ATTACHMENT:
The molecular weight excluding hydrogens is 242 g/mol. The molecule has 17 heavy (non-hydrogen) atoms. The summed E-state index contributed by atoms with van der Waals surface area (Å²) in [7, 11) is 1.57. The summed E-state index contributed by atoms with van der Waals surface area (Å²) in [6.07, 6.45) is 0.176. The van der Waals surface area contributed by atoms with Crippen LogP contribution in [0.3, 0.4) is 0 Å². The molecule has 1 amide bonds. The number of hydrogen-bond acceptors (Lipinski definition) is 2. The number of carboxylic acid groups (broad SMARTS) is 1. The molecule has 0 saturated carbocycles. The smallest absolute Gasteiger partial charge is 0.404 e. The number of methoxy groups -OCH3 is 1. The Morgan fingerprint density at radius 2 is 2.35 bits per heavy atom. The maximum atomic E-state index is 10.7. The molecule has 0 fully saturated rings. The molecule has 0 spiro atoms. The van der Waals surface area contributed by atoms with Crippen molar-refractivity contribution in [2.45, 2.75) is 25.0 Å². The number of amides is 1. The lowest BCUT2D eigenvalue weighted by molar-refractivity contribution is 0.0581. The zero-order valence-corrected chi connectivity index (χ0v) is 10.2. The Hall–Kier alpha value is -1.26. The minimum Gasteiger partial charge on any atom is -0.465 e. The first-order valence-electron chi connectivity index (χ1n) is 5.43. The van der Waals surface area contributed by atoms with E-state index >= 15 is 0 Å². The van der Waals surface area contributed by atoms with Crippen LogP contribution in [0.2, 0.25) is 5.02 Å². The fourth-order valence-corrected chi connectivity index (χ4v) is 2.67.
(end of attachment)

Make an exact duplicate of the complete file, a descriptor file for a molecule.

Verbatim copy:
The molecular weight excluding hydrogens is 242 g/mol. The molecule has 17 heavy (non-hydrogen) atoms. The summed E-state index contributed by atoms with van der Waals surface area (Å²) in [7, 11) is 1.57. The summed E-state index contributed by atoms with van der Waals surface area (Å²) in [6.07, 6.45) is 0.176. The van der Waals surface area contributed by atoms with Crippen LogP contribution in [0.3, 0.4) is 0 Å². The molecule has 1 amide bonds. The number of hydrogen-bond acceptors (Lipinski definition) is 2. The number of carboxylic acid groups (broad SMARTS) is 1. The molecule has 0 saturated carbocycles. The smallest absolute Gasteiger partial charge is 0.404 e. The number of methoxy groups -OCH3 is 1. The Morgan fingerprint density at radius 2 is 2.35 bits per heavy atom. The maximum atomic E-state index is 10.7. The molecule has 0 fully saturated rings. The molecule has 0 spiro atoms. The van der Waals surface area contributed by atoms with Crippen molar-refractivity contribution in [2.45, 2.75) is 25.0 Å². The number of amides is 1. The lowest BCUT2D eigenvalue weighted by molar-refractivity contribution is 0.0581. The zero-order valence-corrected chi connectivity index (χ0v) is 10.2. The Hall–Kier alpha value is -1.26. The minimum Gasteiger partial charge on any atom is -0.465 e. The first-order valence-electron chi connectivity index (χ1n) is 5.43. The van der Waals surface area contributed by atoms with E-state index >= 15 is 0 Å². The van der Waals surface area contributed by atoms with Crippen LogP contribution in [0.2, 0.25) is 5.02 Å². The fourth-order valence-corrected chi connectivity index (χ4v) is 2.67.